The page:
After a debate night marked by the multilateral attack facing frontrunner Rick Perry, his closest competitor, Mitt Romney, gave his assessment on the performance and some topics that eluded the candidates on stage to Bill O’Reilly tonight. After a few questions on his relationship with Perry and the dynamics on stage, however, O’Reilly went on the offensive, pushing Romney to explain how, after the killing of Osama Bin Laden, President Obama could be considered a foreign policy failure.
O’Reilly opened the discussion, of course, with questions about the debate in which Romney participated last night, asking whether Romney had predicted that all the candidates would “gang up on” Perry. The former Massachusetts governor countered that he didn’t have any specific expectations, but “I typically know that there are some topics where they all come after me,” and the same holds for each candidate. He also answered some questions in the negative about alleged “bad blood” between him and Perry from several years before, from when he was organizing the Olympics.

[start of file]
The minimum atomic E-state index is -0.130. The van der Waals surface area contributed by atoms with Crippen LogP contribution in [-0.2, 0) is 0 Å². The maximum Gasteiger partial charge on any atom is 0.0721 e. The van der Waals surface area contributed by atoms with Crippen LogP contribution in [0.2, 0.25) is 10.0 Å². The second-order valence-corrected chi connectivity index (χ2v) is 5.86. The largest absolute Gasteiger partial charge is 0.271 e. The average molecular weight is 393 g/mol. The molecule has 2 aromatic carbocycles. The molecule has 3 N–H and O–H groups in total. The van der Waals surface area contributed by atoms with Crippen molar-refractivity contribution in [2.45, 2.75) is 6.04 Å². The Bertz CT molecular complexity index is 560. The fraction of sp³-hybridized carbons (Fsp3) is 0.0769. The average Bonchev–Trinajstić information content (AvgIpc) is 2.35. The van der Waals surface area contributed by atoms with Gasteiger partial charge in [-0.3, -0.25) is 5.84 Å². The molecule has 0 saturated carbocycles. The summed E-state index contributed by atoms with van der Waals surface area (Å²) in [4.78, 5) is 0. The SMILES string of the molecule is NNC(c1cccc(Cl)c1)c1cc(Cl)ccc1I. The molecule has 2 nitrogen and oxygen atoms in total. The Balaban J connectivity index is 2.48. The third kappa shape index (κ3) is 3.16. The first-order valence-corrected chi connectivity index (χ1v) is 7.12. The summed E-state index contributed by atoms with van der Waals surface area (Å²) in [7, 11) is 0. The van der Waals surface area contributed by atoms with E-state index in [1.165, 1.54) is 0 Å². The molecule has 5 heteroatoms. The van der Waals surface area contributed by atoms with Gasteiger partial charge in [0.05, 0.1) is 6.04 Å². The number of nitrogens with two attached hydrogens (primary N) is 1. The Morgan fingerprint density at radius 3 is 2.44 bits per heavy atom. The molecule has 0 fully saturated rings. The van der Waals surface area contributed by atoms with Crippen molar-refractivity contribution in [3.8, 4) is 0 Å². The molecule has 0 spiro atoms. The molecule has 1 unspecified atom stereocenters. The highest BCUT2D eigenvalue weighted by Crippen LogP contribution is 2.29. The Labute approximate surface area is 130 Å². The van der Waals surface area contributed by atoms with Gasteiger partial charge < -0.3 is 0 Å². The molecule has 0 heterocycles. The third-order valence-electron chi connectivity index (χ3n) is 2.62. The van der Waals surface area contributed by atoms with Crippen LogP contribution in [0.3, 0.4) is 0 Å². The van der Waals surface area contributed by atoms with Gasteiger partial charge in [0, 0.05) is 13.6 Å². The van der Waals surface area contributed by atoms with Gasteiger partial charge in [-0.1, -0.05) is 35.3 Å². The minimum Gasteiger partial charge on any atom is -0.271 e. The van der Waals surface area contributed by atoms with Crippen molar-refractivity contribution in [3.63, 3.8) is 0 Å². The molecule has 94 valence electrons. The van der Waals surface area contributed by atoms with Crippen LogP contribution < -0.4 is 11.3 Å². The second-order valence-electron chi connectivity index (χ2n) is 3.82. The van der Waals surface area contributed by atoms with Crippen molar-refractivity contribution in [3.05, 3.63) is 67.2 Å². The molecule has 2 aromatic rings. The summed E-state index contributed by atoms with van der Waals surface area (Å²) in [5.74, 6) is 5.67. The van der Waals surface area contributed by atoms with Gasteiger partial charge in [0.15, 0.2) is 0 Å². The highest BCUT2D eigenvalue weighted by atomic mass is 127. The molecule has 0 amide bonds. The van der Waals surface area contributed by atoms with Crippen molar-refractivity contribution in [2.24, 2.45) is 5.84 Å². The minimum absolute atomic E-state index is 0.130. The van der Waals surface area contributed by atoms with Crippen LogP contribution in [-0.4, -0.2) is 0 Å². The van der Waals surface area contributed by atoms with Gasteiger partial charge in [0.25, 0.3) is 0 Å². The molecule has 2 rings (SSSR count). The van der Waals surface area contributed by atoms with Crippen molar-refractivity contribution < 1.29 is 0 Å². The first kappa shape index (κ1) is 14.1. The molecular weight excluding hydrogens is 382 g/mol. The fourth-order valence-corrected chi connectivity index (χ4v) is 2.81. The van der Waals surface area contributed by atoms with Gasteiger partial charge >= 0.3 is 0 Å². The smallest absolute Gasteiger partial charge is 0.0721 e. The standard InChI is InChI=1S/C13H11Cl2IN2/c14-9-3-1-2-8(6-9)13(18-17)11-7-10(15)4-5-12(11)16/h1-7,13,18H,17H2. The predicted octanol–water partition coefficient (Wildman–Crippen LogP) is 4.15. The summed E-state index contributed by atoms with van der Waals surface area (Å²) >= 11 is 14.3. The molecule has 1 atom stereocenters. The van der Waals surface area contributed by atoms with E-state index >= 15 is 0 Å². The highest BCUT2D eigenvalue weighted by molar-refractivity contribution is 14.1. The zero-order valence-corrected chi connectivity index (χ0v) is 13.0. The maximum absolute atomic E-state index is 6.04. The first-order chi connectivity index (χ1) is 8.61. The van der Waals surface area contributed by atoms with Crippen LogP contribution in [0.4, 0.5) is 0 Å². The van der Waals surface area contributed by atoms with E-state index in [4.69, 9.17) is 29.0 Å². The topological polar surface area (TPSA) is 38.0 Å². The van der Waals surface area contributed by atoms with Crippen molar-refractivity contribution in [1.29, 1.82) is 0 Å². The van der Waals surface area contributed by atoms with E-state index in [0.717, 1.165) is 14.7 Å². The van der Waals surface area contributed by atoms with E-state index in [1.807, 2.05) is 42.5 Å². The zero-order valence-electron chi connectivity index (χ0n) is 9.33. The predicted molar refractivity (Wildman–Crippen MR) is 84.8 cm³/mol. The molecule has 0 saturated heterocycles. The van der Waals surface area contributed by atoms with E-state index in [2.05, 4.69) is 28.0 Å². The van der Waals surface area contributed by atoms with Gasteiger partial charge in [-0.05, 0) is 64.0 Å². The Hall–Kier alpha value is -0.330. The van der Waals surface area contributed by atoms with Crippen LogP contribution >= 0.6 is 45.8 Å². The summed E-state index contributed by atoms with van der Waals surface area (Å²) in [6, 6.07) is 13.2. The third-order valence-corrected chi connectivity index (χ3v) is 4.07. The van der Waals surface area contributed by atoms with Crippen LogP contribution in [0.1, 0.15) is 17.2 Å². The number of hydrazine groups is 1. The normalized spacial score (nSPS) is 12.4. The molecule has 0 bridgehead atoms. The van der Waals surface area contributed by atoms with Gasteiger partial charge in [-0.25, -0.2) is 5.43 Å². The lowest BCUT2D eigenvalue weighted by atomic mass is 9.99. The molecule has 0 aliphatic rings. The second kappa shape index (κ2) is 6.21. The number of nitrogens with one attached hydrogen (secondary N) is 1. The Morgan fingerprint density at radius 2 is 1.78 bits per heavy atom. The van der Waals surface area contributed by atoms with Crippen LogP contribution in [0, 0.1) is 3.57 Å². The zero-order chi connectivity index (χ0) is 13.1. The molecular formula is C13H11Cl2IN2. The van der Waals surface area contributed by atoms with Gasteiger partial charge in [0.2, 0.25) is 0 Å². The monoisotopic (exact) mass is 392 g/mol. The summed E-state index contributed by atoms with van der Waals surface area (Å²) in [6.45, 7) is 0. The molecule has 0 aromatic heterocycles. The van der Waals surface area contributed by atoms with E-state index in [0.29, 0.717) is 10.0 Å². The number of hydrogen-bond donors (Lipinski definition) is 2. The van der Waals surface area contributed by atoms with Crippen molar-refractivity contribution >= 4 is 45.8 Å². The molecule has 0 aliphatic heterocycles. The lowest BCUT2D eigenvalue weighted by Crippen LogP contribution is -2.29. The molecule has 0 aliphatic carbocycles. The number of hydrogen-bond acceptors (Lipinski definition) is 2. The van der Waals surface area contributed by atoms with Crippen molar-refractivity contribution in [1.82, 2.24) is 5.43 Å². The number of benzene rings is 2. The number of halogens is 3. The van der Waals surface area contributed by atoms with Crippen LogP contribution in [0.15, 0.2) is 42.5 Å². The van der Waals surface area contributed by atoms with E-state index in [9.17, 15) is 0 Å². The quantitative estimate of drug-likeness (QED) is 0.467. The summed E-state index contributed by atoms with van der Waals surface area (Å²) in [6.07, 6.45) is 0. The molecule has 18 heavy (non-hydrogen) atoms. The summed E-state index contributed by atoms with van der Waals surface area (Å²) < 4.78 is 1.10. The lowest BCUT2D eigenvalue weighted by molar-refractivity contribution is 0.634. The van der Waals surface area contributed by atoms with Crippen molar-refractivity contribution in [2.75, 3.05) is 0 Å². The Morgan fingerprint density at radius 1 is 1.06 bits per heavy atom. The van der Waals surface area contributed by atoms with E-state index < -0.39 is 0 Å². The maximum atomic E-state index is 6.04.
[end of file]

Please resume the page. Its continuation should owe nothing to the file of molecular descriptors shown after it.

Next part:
“That is not true at all,” he replied of that specific claim, and generally, noted the two were “big guys” and “when this is over, we’ll all come together and support who the nominee is… are there ever any points of friction between us? Of course.”
O’Reilly then turned to the general election, asking Romney whether he thought “Barack Obama has been the worst president in history.” “I’m not a historian,” he answered by way of disclaimer, but tore into the President, particularly for his foreign policy. O’Reilly took the answer as an opportunity to put Romney on the defensive. “I don’t understand what failure you’re talking about– he got Osama bin Laden. He’s dead,” O’Reilly retorted, adding that, in terms of foreign policy, the President has “kept most of the Bush stuff in place” and been generally moderate. Romney responded that the presence of a nuclear Iran was still a serious problem, and responded to questions of what he would’ve done differently by suggesting a “credible option” to intervene to stop a “nuclear folly.” O’Reilly appeared somewhat unconvinced.
The full interview via Fox News below:
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